Concerning Mitosis: Why is it essential that every cell in an organism be genetically identical?
When it comes to Meiosis:
Why does a sperm and egg have to combine to produce a human baby in terms of chromosome number?
Why is the # of chromosomes in a gamete significant in fertilization?
How does the # of chromosomes in a gamete compare to normal body cells?
Why is it essential that every cell in an organism be genetically identical?
- 4 weeks agoFavorite Answer
Imagine each cell in your body like a builder who is part of a team of builders that need to work together to build a house (you, the organism). However, for the most part, they cannot communicate with each other. So what they work with is instructions (the genome), which are given to each of them from conception. These instructions need to be identical if they are all to contribute to the larger project in a productive way. If one group of builders have different instructions to the rest, this could cause poor integration of their constructed section of house with the larger project (e.g. a tumour). However making the same thing again and again, generation after generation makes a species not very adaptable to new environmental challenges. Meiosis is a means of mixing things up, trying something new to see if it works better.
Sperm and ova must combine to produce a zygote with an adequate number of chromatids. The sperm has 23, as does the ovum. A human requires 46 to be properly functional. Each gamete contributes half of the required amount.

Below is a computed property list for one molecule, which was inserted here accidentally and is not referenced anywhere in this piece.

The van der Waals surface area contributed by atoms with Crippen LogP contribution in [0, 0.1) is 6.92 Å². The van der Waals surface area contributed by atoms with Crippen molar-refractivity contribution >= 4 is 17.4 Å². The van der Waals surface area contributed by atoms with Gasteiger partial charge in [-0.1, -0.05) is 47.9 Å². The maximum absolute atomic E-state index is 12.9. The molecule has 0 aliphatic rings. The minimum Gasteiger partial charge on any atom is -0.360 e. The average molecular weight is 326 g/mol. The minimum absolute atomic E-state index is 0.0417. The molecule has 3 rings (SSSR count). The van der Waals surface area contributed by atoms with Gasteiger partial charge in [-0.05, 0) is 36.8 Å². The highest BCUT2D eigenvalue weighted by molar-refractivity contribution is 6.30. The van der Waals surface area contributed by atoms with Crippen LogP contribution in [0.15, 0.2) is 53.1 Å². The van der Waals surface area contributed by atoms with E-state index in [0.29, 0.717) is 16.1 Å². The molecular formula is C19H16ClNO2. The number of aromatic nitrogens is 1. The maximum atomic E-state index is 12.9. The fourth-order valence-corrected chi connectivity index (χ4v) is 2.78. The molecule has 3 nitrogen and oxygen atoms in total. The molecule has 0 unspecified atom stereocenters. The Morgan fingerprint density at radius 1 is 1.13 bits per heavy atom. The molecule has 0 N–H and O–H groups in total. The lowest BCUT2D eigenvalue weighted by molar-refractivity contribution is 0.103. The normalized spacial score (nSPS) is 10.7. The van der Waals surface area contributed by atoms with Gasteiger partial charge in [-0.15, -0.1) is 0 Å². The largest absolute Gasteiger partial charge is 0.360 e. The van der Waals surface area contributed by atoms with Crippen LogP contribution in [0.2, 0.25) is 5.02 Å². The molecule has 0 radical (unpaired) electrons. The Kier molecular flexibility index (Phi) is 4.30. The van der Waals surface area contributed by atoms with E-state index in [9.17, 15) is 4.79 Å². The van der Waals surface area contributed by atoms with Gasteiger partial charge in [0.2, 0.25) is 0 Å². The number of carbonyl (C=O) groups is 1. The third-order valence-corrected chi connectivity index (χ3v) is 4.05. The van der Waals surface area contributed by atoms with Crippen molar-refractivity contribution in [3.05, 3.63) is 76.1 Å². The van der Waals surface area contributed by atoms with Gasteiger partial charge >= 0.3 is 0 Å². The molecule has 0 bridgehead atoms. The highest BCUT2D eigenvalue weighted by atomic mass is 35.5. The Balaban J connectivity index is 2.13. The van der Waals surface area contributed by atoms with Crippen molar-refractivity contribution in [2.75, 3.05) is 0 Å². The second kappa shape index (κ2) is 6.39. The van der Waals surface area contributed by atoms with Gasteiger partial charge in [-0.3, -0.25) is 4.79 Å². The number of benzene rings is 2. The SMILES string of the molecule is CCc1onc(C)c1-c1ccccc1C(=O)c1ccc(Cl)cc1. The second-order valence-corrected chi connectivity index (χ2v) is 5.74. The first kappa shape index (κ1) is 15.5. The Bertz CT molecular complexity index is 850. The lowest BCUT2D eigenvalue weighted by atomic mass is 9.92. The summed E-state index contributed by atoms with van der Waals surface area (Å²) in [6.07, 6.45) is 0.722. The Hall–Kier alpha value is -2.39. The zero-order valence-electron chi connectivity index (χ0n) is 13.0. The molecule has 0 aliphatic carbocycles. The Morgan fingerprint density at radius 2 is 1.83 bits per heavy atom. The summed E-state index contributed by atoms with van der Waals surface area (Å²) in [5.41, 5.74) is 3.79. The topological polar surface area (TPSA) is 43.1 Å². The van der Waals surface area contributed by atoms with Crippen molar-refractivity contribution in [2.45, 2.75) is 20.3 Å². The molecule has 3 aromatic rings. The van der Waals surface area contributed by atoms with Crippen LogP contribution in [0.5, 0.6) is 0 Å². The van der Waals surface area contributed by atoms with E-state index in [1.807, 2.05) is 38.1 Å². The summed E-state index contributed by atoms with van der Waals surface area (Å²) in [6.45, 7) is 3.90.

- sparrowLv 74 weeks ago
Because if it doesn't make an exact copy, then that means there's an error in there.
A gamete has half as many chromosomes as a normal cell.
You can't change the chromosome number. Each human has 23 pairs. Each
sex cell, sperm and egg contribute half. There's no manage a trois when it
comes to making a baby.
- JazSincLv 74 weeks ago
> Concerning Mitosis: Why is it essential that every cell in an organism be genetically identical?
It isn't. The problem is that differentiated cells have no good way of evicting the DNA that they won't be using. Your teacher is not very good.
> When it comes to Meiosis:Why does a sperm and egg have to combine to produce a human baby in terms of chromosome number?
Uh, the combining is "fertilization," not "meiosis."
Can you think of some other way to produce a human baby other than through fertilization? Actually, I can (embryo breaks and twinning occurs; cloning via the method that was used to produce a macaque clone in 2018) so this question is not very good. Your teacher is not very good.
> Why is the # of chromosomes in a gamete significant in fertilization?
Uh, not significant which is how your gametes have 23 chromosomes and a dog's gametes have 39.
We have a survivable monosomy (Turner Syndrome) and several survivable trisomies (47,XXX ; 47,XXY ; 47,XYY ), so apparently the number of chromosomes in a gamete isn't particularly significant.
Your teacher wants you to say that the chromosomes in the two gametes have to total in the zygote to be a full diploid set to have a good, normal, outcome. Well, 47,XYY and 47,XXX are generally normal except for the fellow doing the karyogramming making a note of it.
Your teacher is not very good.
> How does the # of chromosomes in a gamete compare to normal body cells?
For us typical diploid organisms, the number of chromosomes in a gamete is half that of the number in a normal body cell.
Your answer will be different if you are any of certain insects.
You're not an insect, right?